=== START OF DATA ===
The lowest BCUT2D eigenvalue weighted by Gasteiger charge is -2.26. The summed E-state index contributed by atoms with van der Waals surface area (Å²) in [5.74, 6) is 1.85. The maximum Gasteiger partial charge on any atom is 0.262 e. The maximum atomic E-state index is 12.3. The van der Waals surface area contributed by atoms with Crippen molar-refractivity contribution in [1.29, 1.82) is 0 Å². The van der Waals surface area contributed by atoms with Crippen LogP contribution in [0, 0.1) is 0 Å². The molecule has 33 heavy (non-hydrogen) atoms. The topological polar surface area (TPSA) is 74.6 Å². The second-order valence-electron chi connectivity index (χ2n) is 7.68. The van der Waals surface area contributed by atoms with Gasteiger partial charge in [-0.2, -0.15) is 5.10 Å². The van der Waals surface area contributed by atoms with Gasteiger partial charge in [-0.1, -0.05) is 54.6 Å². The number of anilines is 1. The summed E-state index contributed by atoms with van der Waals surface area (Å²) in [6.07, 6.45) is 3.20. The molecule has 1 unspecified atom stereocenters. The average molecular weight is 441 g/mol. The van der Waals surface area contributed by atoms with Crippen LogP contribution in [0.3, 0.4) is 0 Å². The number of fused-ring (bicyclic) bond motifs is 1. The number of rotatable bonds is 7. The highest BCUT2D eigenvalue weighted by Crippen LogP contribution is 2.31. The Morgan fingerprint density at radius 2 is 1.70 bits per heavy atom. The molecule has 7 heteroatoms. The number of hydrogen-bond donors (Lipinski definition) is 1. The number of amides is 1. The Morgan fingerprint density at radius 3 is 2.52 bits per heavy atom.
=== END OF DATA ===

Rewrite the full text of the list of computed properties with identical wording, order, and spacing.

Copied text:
The lowest BCUT2D eigenvalue weighted by Gasteiger charge is -2.26. The summed E-state index contributed by atoms with van der Waals surface area (Å²) in [5.74, 6) is 1.85. The maximum Gasteiger partial charge on any atom is 0.262 e. The maximum atomic E-state index is 12.3. The van der Waals surface area contributed by atoms with Crippen molar-refractivity contribution in [1.29, 1.82) is 0 Å². The van der Waals surface area contributed by atoms with Crippen LogP contribution in [0, 0.1) is 0 Å². The molecule has 33 heavy (non-hydrogen) atoms. The topological polar surface area (TPSA) is 74.6 Å². The second-order valence-electron chi connectivity index (χ2n) is 7.68. The van der Waals surface area contributed by atoms with Gasteiger partial charge in [-0.2, -0.15) is 5.10 Å². The van der Waals surface area contributed by atoms with Gasteiger partial charge in [-0.1, -0.05) is 54.6 Å². The number of anilines is 1. The summed E-state index contributed by atoms with van der Waals surface area (Å²) in [6.07, 6.45) is 3.20. The molecule has 1 unspecified atom stereocenters. The average molecular weight is 441 g/mol. The van der Waals surface area contributed by atoms with Crippen LogP contribution in [0.3, 0.4) is 0 Å². The number of fused-ring (bicyclic) bond motifs is 1. The number of rotatable bonds is 7. The highest BCUT2D eigenvalue weighted by Crippen LogP contribution is 2.31. The Morgan fingerprint density at radius 2 is 1.70 bits per heavy atom. The molecule has 7 heteroatoms. The number of hydrogen-bond donors (Lipinski definition) is 1. The number of amides is 1. The Morgan fingerprint density at radius 3 is 2.52 bits per heavy atom.